What ended up making all the performances workwell is the narrative surrounding them. This is a film where every piece fits together like a grand puzzle. While not original, and easy to call from about halfway through, it’s an incredibly tight and thrilling genre picture.

Even more interesting is that it is a film with a female perspective. Critic Devin Faraci (of the entertainment website Birth.Movies.Death) tweeted that if Pacific Rim, del Toro’s epic of giant monsters fighting giant robots, was a film for the director’s inner 15-year-old boy, then Crimson Peak is for his inner 15-year-old girl. Certainly, one may be confused by that, given the brutality and some of the almost fetishistic sexual moments. What he seems to mean, however, is that this is a film from the perspective of a woman. It’s women driving the narrative, and the central conflict is over a woman’s understanding of love. Crimson Peak gives women the narrative power, and this is incredibly refreshing.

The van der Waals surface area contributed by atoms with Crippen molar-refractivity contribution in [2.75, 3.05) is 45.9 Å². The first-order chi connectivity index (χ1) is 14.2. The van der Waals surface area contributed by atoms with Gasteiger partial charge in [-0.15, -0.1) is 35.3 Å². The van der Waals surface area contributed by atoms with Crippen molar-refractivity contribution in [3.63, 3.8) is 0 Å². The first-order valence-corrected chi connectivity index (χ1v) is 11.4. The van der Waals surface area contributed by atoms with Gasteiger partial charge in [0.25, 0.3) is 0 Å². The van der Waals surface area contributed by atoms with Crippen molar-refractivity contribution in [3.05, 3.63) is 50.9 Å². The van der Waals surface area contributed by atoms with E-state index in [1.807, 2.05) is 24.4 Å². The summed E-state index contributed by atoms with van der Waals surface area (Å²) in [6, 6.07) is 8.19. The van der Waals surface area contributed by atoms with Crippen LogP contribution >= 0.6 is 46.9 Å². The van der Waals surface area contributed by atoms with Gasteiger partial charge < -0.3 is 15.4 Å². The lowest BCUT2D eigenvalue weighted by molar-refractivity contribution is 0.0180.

Crimson Peak is a wonderful, beautiful, brutal, deeply fucked up film. It’s got more than a few tarnishes on it, but the film is just such a great thing to experience that its flaws are easy to ignore. It’s a film for the inner 15-year-old girl not just in del Toro, but in us all. It’s likely that you (thanks to confusing marketing) have no idea what this film is about, but I really do encourage you to go out and get lost at Allerdale Hall.


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Opinion Editor | Brandon Wagner is a College Senior from God Only Knows Where, America studying Film and Media Studies with a minor in Religion. This is his first year for the Wheel, in a likely misguided experiment to be a film critic. When he's not writing on the biggest blockbusters or the films of Spike Jonze or Andrei Tarkovsky or Zack Snyder, he's writing on comedic television, the future of gaming as an art, or the relationship between audience and cinematic experience. In other words, Brandon Wagner has basically nothing else going on but this.